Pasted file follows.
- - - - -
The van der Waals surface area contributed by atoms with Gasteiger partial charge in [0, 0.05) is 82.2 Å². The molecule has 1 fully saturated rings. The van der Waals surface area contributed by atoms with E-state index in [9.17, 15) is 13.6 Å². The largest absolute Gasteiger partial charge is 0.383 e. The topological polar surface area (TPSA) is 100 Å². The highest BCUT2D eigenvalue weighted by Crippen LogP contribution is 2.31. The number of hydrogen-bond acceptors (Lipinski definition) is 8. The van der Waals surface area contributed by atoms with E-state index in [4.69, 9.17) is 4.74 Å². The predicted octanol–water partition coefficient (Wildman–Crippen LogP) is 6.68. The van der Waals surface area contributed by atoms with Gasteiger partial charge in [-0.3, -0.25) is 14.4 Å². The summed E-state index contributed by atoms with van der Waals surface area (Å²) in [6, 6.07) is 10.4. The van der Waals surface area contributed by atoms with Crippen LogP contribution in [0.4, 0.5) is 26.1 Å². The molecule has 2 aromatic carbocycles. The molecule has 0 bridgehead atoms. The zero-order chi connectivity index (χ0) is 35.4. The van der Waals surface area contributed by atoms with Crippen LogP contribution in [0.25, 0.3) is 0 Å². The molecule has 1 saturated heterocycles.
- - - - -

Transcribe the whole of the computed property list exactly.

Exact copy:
The van der Waals surface area contributed by atoms with Gasteiger partial charge in [0, 0.05) is 82.2 Å². The molecule has 1 fully saturated rings. The van der Waals surface area contributed by atoms with E-state index in [9.17, 15) is 13.6 Å². The largest absolute Gasteiger partial charge is 0.383 e. The topological polar surface area (TPSA) is 100 Å². The highest BCUT2D eigenvalue weighted by Crippen LogP contribution is 2.31. The number of hydrogen-bond acceptors (Lipinski definition) is 8. The van der Waals surface area contributed by atoms with E-state index in [4.69, 9.17) is 4.74 Å². The predicted octanol–water partition coefficient (Wildman–Crippen LogP) is 6.68. The van der Waals surface area contributed by atoms with Gasteiger partial charge in [-0.3, -0.25) is 14.4 Å². The summed E-state index contributed by atoms with van der Waals surface area (Å²) in [6, 6.07) is 10.4. The van der Waals surface area contributed by atoms with Crippen LogP contribution in [0.4, 0.5) is 26.1 Å². The molecule has 2 aromatic carbocycles. The molecule has 0 bridgehead atoms. The zero-order chi connectivity index (χ0) is 35.4. The van der Waals surface area contributed by atoms with Crippen LogP contribution in [0.25, 0.3) is 0 Å². The molecule has 1 saturated heterocycles.